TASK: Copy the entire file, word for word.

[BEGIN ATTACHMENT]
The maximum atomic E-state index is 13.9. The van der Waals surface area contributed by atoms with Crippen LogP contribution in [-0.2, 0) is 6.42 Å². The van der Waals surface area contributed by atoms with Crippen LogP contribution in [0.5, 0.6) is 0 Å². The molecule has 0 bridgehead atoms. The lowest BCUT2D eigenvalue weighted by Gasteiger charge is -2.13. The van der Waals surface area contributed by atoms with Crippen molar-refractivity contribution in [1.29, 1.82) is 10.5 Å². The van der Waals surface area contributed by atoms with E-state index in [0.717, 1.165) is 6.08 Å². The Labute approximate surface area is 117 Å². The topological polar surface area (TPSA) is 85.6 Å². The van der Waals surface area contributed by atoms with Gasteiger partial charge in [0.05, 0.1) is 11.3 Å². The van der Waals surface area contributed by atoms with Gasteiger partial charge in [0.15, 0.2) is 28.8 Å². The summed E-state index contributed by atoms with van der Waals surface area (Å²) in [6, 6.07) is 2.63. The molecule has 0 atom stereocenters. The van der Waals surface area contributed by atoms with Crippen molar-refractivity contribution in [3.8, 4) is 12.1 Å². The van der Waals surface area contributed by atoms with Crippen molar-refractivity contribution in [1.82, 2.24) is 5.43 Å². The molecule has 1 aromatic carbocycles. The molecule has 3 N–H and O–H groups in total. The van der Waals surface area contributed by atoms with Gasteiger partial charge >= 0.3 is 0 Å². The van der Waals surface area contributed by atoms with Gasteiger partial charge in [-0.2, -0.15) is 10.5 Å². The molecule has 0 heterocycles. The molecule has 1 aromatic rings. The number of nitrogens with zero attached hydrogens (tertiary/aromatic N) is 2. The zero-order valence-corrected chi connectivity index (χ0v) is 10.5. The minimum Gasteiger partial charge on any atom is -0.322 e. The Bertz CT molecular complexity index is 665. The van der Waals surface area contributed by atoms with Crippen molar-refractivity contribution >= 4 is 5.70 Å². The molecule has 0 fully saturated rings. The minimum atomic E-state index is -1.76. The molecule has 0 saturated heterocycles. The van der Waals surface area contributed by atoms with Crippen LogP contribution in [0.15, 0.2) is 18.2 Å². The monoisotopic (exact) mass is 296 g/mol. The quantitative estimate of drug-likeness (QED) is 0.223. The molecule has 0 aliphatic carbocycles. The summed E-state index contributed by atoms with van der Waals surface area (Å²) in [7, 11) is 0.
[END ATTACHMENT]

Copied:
The maximum atomic E-state index is 13.9. The van der Waals surface area contributed by atoms with Crippen LogP contribution in [-0.2, 0) is 6.42 Å². The van der Waals surface area contributed by atoms with Crippen LogP contribution in [0.5, 0.6) is 0 Å². The molecule has 0 bridgehead atoms. The lowest BCUT2D eigenvalue weighted by Gasteiger charge is -2.13. The van der Waals surface area contributed by atoms with Crippen molar-refractivity contribution in [1.29, 1.82) is 10.5 Å². The van der Waals surface area contributed by atoms with E-state index in [0.717, 1.165) is 6.08 Å². The Labute approximate surface area is 117 Å². The topological polar surface area (TPSA) is 85.6 Å². The van der Waals surface area contributed by atoms with Gasteiger partial charge in [0.05, 0.1) is 11.3 Å². The van der Waals surface area contributed by atoms with Gasteiger partial charge in [0.15, 0.2) is 28.8 Å². The summed E-state index contributed by atoms with van der Waals surface area (Å²) in [6, 6.07) is 2.63. The molecule has 0 atom stereocenters. The van der Waals surface area contributed by atoms with Crippen molar-refractivity contribution in [3.8, 4) is 12.1 Å². The van der Waals surface area contributed by atoms with Crippen molar-refractivity contribution in [1.82, 2.24) is 5.43 Å². The molecule has 1 aromatic carbocycles. The molecule has 3 N–H and O–H groups in total. The van der Waals surface area contributed by atoms with Gasteiger partial charge >= 0.3 is 0 Å². The van der Waals surface area contributed by atoms with Gasteiger partial charge in [-0.2, -0.15) is 10.5 Å². The molecule has 0 heterocycles. The molecule has 1 aromatic rings. The number of nitrogens with zero attached hydrogens (tertiary/aromatic N) is 2. The zero-order valence-corrected chi connectivity index (χ0v) is 10.5. The minimum Gasteiger partial charge on any atom is -0.322 e. The Bertz CT molecular complexity index is 665. The van der Waals surface area contributed by atoms with Crippen molar-refractivity contribution >= 4 is 5.70 Å². The molecule has 0 fully saturated rings. The minimum atomic E-state index is -1.76. The molecule has 0 saturated heterocycles. The van der Waals surface area contributed by atoms with Crippen LogP contribution in [0.15, 0.2) is 18.2 Å². The monoisotopic (exact) mass is 296 g/mol. The quantitative estimate of drug-likeness (QED) is 0.223. The molecule has 0 aliphatic carbocycles. The summed E-state index contributed by atoms with van der Waals surface area (Å²) in [7, 11) is 0.